Symptoms that affect performance at home and school require more intervention. For example, about 30% of children report fatigue that is so severe it disrupts their ability to function. Identifying the source of the fatigue, adjusting medications and teaching energyconservation techniques are ways to manage this symptom. Modafinil and amantadine are two drugs that have been used to combat fatigue in adults and children with positive results.
Cognitive impairment is another symptom that requires management. Not only can it harm academic performance in a young student, but it can also hinder selfconfidence and selfesteem. Educating school personnel, providing special accommodations (such as reduced work load due to fatigue) and teaching compensatory strategies to assist with memory loss are all strategies that have been effective in minimizing the effects of cognitive impairment in children.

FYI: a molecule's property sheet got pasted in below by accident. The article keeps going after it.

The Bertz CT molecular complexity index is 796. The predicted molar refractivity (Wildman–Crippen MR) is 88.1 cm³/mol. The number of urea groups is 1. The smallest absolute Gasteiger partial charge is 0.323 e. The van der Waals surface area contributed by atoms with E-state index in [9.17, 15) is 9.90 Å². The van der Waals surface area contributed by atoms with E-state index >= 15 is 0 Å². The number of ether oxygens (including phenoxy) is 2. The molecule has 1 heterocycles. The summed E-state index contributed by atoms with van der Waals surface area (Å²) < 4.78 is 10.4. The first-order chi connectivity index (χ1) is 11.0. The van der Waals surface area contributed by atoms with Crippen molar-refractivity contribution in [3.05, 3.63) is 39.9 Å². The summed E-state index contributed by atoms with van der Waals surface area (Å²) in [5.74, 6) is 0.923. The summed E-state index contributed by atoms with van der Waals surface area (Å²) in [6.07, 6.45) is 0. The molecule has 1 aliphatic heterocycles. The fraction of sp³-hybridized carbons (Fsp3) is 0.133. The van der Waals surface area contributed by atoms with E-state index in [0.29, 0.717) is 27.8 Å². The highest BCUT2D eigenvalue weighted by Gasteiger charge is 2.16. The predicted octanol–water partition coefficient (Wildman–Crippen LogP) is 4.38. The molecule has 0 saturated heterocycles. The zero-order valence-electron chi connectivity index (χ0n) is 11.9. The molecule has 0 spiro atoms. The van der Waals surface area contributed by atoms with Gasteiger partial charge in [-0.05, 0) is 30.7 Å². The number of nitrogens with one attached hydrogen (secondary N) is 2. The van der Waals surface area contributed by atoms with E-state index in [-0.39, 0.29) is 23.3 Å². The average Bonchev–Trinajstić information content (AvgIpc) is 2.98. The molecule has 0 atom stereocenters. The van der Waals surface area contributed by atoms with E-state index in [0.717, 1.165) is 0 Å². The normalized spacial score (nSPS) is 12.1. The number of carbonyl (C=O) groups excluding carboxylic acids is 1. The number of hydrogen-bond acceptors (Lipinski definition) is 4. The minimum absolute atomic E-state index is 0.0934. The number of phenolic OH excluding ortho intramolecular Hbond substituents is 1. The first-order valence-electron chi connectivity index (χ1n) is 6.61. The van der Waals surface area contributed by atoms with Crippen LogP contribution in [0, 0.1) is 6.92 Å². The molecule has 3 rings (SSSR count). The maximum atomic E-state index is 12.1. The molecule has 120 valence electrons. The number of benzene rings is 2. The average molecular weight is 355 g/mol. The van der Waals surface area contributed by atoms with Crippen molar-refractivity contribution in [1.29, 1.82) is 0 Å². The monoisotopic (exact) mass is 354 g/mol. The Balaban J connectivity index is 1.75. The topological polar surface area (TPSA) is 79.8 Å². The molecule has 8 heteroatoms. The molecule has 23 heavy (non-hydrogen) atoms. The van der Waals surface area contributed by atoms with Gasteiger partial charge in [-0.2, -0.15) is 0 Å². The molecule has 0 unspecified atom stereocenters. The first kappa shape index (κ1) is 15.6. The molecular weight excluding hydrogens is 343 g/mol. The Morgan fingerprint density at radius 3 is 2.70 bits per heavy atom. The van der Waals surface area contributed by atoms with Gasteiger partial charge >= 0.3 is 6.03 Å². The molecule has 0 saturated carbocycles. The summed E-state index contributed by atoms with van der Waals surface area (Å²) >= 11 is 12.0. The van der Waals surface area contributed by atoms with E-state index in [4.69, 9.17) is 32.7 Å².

The psychosocial impact of MS on a child’s physical and emotional wellbeing should not be underestimated. Early assessment leading to individualized intervention and support is vital in delaying disease progression and aiding in adjustment.
Studies suggest 2%-5% of all people with MS have a history of symptom onset before age 16. As doctors become more familiar with recognizing the symptoms of MS in children, it is speculated that the pediatric MS population will increase.